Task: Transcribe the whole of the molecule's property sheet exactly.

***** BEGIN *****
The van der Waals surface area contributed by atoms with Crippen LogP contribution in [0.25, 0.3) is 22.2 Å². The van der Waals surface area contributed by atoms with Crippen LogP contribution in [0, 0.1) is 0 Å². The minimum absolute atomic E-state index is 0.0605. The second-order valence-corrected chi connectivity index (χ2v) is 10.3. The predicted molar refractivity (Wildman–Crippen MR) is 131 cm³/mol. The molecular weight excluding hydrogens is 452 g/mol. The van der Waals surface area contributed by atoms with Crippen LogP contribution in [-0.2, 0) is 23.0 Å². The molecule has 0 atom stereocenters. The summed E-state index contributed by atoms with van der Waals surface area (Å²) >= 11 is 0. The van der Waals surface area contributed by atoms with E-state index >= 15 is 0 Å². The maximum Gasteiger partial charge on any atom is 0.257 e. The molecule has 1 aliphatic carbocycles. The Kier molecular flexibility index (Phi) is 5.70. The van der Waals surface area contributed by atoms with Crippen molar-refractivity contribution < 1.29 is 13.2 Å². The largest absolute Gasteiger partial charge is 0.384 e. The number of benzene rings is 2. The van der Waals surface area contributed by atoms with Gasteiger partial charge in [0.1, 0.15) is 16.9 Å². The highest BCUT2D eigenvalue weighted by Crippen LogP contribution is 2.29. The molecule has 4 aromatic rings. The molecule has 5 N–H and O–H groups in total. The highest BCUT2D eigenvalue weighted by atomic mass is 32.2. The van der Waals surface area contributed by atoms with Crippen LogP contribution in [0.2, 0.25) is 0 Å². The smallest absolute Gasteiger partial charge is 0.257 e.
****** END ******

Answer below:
The van der Waals surface area contributed by atoms with Crippen LogP contribution in [0.25, 0.3) is 22.2 Å². The van der Waals surface area contributed by atoms with Crippen LogP contribution in [0, 0.1) is 0 Å². The minimum absolute atomic E-state index is 0.0605. The second-order valence-corrected chi connectivity index (χ2v) is 10.3. The predicted molar refractivity (Wildman–Crippen MR) is 131 cm³/mol. The molecular weight excluding hydrogens is 452 g/mol. The van der Waals surface area contributed by atoms with Crippen LogP contribution in [-0.2, 0) is 23.0 Å². The molecule has 0 atom stereocenters. The summed E-state index contributed by atoms with van der Waals surface area (Å²) >= 11 is 0. The van der Waals surface area contributed by atoms with E-state index >= 15 is 0 Å². The maximum Gasteiger partial charge on any atom is 0.257 e. The molecule has 1 aliphatic carbocycles. The Kier molecular flexibility index (Phi) is 5.70. The van der Waals surface area contributed by atoms with Crippen molar-refractivity contribution < 1.29 is 13.2 Å². The largest absolute Gasteiger partial charge is 0.384 e. The number of benzene rings is 2. The van der Waals surface area contributed by atoms with Gasteiger partial charge in [0.1, 0.15) is 16.9 Å². The highest BCUT2D eigenvalue weighted by Crippen LogP contribution is 2.29. The molecule has 4 aromatic rings. The molecule has 5 N–H and O–H groups in total. The highest BCUT2D eigenvalue weighted by atomic mass is 32.2. The van der Waals surface area contributed by atoms with Crippen LogP contribution in [0.2, 0.25) is 0 Å². The smallest absolute Gasteiger partial charge is 0.257 e.